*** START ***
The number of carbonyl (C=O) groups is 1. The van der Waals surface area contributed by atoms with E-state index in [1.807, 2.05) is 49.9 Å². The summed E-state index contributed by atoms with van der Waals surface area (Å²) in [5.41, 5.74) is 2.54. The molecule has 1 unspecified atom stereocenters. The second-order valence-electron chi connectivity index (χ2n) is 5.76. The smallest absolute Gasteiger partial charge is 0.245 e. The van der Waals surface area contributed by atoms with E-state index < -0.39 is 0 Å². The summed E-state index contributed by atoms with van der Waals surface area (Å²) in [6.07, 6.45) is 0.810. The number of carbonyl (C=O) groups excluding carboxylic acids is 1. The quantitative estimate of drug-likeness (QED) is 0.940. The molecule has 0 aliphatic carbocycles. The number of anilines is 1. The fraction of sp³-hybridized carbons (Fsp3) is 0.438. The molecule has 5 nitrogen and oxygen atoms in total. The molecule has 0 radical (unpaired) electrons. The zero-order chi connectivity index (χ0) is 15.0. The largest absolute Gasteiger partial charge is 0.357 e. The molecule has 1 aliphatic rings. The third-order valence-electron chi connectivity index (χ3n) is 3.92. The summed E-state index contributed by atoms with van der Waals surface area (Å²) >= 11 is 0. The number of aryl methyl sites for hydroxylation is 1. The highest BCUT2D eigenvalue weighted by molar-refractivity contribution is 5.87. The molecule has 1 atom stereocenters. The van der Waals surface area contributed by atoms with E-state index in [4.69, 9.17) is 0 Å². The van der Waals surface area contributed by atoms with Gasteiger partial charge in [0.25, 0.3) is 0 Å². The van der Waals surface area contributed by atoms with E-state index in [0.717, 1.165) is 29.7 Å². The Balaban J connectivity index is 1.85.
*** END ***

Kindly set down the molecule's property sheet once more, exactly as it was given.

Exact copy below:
The number of carbonyl (C=O) groups is 1. The van der Waals surface area contributed by atoms with E-state index in [1.807, 2.05) is 49.9 Å². The summed E-state index contributed by atoms with van der Waals surface area (Å²) in [5.41, 5.74) is 2.54. The molecule has 1 unspecified atom stereocenters. The second-order valence-electron chi connectivity index (χ2n) is 5.76. The smallest absolute Gasteiger partial charge is 0.245 e. The van der Waals surface area contributed by atoms with E-state index < -0.39 is 0 Å². The summed E-state index contributed by atoms with van der Waals surface area (Å²) in [6.07, 6.45) is 0.810. The number of carbonyl (C=O) groups excluding carboxylic acids is 1. The quantitative estimate of drug-likeness (QED) is 0.940. The molecule has 0 aliphatic carbocycles. The number of anilines is 1. The fraction of sp³-hybridized carbons (Fsp3) is 0.438. The molecule has 5 nitrogen and oxygen atoms in total. The molecule has 0 radical (unpaired) electrons. The zero-order chi connectivity index (χ0) is 15.0. The largest absolute Gasteiger partial charge is 0.357 e. The molecule has 1 aliphatic rings. The third-order valence-electron chi connectivity index (χ3n) is 3.92. The summed E-state index contributed by atoms with van der Waals surface area (Å²) >= 11 is 0. The number of aryl methyl sites for hydroxylation is 1. The highest BCUT2D eigenvalue weighted by molar-refractivity contribution is 5.87. The molecule has 1 atom stereocenters. The van der Waals surface area contributed by atoms with E-state index in [4.69, 9.17) is 0 Å². The van der Waals surface area contributed by atoms with Gasteiger partial charge in [0.25, 0.3) is 0 Å². The van der Waals surface area contributed by atoms with E-state index in [0.717, 1.165) is 29.7 Å². The Balaban J connectivity index is 1.85.